If you’d like to join us on this hop, add the family-friendly link to your blog in the comment section. We’ll visit and give you some blog love!

Imagination and Realism Combine for a Fabulous Learning Opportunity.

One of the great advantages of becoming a children's author, other than the obvious, which is kids reading my stories, is that I get the opportunity to meet other amazing authors from all around the world. I feel I am so lucky to be asked to read and review their stories and help spread the word about their wonderful children's books too. Last week I brought you 'Sweet T and the Turtle Team' by Cat Michaels. This week, I am pleased to tell you all about 'Doonsey Returns - The Great Rescue, Part 2' written and illustrated by Rhonda Paglia. It is summer in America and both authors have timed their new release perfectly for summer holiday fun reading at the beach. Down Under we can at least dream of lazy warm days at the beach and reading these stories with our children or classroom students to help keep those memories alive.

Doonsey Returns is perfect for the little ones in your family. We have all made sandcastles while at the beach, but have you made other sand sculptures? Rhonda Paglia takes this fun and creative idea to make "Beach Buddies" that are decorated with items that children find all along the beach. Seaweed, shells, even fishing bobbers (we call them fishing floats) are just a few decorations that enhance the buddies and help them come to life. While reading this cute and creative story children come to realise the importance of keeping the beach clean.

There are two basic problems to be solved. The first in finding the sand made beach buddies, the second in helping a very real, very different kind of beach buddy. I read this story with a neighbour's son who was delighted to find what arose out of the sand. No spoilers here! Suffice to say his face lit up when he realised what had been buried and then came crawling out of the sand. Keeping these little creatures safe is the second issue that needs solving. This idea brought a wonderful discussion of possibilities and a writing exercise during our tutoring session on what he would have done in the same situation. He was fascinated by the facts in the back pages, the glossary and the photos of sand sculptures.

The illustrations are simplistic but adorably cute for little ones. I thought the inclusion of realism along with the cartoon-like characters made for a fabulous way of relating the story with children's knowledge of beach settings. It opens up even more opportunities for discussion as children can relate their own memories of holidays at the beach.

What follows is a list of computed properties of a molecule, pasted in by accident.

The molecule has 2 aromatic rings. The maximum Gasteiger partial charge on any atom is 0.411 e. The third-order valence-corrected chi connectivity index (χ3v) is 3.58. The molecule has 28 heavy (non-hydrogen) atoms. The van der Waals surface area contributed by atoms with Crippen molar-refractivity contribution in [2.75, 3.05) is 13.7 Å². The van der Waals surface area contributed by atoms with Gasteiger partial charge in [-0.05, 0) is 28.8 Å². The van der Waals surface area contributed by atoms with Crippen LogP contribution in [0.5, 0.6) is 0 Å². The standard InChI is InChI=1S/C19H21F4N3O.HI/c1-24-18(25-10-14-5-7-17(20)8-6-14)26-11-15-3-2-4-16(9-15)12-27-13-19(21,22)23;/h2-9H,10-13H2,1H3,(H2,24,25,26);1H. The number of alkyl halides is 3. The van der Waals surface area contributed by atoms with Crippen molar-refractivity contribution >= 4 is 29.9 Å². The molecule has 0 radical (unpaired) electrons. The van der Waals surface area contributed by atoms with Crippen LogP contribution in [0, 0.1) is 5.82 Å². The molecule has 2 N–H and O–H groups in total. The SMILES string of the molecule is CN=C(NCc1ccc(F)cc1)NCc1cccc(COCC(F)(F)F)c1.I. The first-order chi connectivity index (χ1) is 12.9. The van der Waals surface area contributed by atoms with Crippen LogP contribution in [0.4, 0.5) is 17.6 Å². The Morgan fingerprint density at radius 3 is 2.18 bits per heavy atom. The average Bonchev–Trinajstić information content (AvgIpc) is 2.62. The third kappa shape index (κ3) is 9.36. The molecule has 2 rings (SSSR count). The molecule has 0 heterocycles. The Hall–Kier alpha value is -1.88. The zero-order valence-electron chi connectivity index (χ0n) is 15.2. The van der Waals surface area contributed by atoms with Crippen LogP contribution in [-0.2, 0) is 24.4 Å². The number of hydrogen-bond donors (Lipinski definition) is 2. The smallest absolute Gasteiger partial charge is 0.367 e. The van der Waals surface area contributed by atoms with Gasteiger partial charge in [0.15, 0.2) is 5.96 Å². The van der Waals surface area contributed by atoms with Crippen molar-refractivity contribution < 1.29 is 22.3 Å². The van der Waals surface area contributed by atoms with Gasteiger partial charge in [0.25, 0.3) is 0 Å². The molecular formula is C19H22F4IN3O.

Another awesome story from author "Grammy Pags." Packed full of fun, imagination, creativity and learning. Teachers and parents couldn't ask for anything more. I recommend this book for children 3-8 years, as there is so much you can take away from it.

I give Doonsey and her Beach Buddies 5 out of 5 star(fish).

 Doonsey Returns, The Great Rescue, Part 2 is available on Amazon: Doonsey Returns

Summer Fun, Adventure and Learning.

Come dip your toes into the warm North Carolina coastal waters, smell the fresh salty sea air and taste a bit of southern hospitality in the new release by Cat Michaels, "Sweet T and The Turtle Team." It is summertime in the States and author Cat Michaels has timed her new beach book perfectly for lazy days in the sun. This is a great story for kids to read at the beach or to transport them there. Written for children ages 6 to 11 years this story is sure to engage both curious and reluctant readers.

Take a summer holiday to Gull Island and experience the wind in your hair and sand in your toes as you make friends with Tara, (Sweet T) her little sister, Jenna and Fuzzy, a blue stuffed rabbit that has a tendency to get lost. I'm sure most families can relate to this concept. Who hasn't lost a favourite stuffed animal at one time or another? It makes the characters so relatable as we read about their desperate search for Fuzzy.

Most kids on holidays seek to make new friends and T is no different. She is not happy to settle to play with her little sister (and Fuzzy if they ever find him), but why is the boy next door being so difficult? Cat Michaels was rather clever to bring into the story an issue that provides a learning opportunity for discussion of different needs. While the other children on the island are being bullies, it is Sweet T who finds a way to resolve the problem, demonstrating to the reader that there is always a way to help and make things right if you are willing to think about alternatives.

 

The story is also a delightful way to learn about Loggerhead turtles and their hatchlings. Included at the end of the book are quizzes, questions and even a few gorgeous photographs of these turtles, but first, you have to read the adventure and see if Sweet T and her turtle team can save them before the big storm threatens to devastate their survival.